Dear Parents, Guardians and Significant Others,
A week ago – 1st May – we celebrated Worker’s Day. On reflection, I began to think of the significance of the day. For me, it was a day when we remembered the courage of the working class. Those who have fought for protection and recognition of their skills and their value in their country’s economy.
History has shown that revolutions were ignited by the common catalyst of a defiant working class. In 1909, the Garment Workers strike in New York, saw thousands of ladies march to raise awareness of their poor working conditions. In our own South Africa, it was the workers that led the Durban Strike of 1973, effectively re-energising the anti-apartheid movements, after a lull in the 1960s.
These examples reveal the immense power that every person possesses when part of a collective. For, extraordinary change did not begin with high-powered politicians or military leaders, but with a common drive for change, arising from the “average worker”. Furthermore, it shows us the importance of our workers. Many of these oppressive regimes were forced to agree to workers’ demands because when workers stopped working, the country fell apart.
These lessons have yet again been highlighted during the COVID-19 pandemic. Without the working class, the masks, ventilators and all other items that are necessary to fight the virus, would not be manufactured and delivered. Essential services cannot be rendered without the input of the working class. During this lockdown period, without the support of caregivers, groundskeepers and employees, for many, homes and businesses are not their usual “well-oiled machines”. Thousands are unable to go to work, meaning they are not able to provide for their families. The very absence of these unsung heroes has shown us exactly how heroic they are. This should heighten our appreciation for those who do so much to keep our homes intact, businesses running and families fed.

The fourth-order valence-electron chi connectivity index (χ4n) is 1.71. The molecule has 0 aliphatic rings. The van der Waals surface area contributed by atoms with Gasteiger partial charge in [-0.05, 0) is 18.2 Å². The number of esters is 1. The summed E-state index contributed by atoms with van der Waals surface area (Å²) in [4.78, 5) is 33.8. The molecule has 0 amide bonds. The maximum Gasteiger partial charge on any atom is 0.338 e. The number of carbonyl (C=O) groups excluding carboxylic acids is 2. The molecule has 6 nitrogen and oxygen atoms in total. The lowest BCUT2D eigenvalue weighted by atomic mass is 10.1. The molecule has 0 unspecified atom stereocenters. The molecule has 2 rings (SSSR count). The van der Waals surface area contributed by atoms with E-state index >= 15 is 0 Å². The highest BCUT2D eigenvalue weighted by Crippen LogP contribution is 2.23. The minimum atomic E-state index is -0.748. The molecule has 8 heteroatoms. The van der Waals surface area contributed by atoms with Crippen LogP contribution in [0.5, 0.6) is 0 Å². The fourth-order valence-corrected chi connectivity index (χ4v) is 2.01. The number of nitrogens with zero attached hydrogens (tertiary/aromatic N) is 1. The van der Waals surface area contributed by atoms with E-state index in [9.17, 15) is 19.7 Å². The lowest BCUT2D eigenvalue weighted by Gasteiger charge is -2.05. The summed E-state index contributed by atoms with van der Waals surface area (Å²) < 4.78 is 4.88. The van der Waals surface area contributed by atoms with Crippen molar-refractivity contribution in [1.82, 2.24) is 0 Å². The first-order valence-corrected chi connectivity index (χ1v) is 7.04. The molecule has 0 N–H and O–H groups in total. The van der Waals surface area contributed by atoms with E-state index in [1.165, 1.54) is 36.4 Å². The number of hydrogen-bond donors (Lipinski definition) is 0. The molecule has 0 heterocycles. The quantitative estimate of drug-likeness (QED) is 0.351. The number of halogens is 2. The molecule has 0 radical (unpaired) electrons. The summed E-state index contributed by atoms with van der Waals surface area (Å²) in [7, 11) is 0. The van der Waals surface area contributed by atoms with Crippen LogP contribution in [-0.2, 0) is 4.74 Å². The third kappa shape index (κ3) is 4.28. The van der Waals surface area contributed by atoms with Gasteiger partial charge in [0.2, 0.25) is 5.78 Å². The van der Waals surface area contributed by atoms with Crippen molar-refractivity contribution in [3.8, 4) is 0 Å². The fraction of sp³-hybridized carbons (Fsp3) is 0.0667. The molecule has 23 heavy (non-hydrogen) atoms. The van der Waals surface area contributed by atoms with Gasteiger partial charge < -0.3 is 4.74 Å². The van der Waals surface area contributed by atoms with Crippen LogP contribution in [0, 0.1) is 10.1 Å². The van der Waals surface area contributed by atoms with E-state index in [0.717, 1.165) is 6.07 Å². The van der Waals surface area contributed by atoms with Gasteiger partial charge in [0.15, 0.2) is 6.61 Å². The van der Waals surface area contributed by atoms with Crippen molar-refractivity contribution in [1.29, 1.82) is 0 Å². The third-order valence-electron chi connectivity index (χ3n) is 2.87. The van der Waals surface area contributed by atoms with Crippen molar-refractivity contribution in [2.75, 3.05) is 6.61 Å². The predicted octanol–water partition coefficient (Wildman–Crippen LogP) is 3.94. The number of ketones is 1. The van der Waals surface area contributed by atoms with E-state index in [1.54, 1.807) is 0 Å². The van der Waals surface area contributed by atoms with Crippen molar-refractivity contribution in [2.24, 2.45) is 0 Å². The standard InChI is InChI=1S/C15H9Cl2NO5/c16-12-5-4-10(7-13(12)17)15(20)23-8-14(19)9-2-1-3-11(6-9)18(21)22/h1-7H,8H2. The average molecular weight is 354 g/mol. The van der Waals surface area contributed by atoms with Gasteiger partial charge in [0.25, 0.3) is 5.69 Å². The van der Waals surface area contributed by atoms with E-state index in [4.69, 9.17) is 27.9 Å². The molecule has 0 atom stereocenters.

I believe that it is important that our appreciation is more than just in our words but should be reflected in our actions. Millions of South Africans are suffering from starvation, poor hygiene, and overcrowding. Now is the time for us to show our appreciation and help where we can.
I have been moved by the way our Hilton community and the wider South African community, has bound together during these unprecedented times. Although, lockdown may be easing, struggles of our fellow man will not, necessarily, follow suit. I ask that we do not ease up, we continue to help, and we continue to exemplify the characteristics of generosity and compassion. I ask that you support our school’s newly established “Run for Africa, Run for Lives” campaign – which will feed thousands of South Africans simply by you running -- or be creative in designing other methods of assistance. Especially now, our help is needed.
To the essential services, the security guards, the nurses, the doctors, our teachers and all those who continue to risk their lives and work hard to keep us safe, address our needs and ensure our education continues unhindered – we thank you.
Like the defiant New York garment workers or determined Durban strikers, I believe that with a unified, concerted effort, there exists no challenge we cannot surmount. For as a collective, the South African spirit is indomitable.
We hope to see you soon. Until then, we ask that you stay safe and healthy.
Warmest Lockdown regards,
Hlumelo Notshe, Thabiso Dlamini and the Leadership Team 2020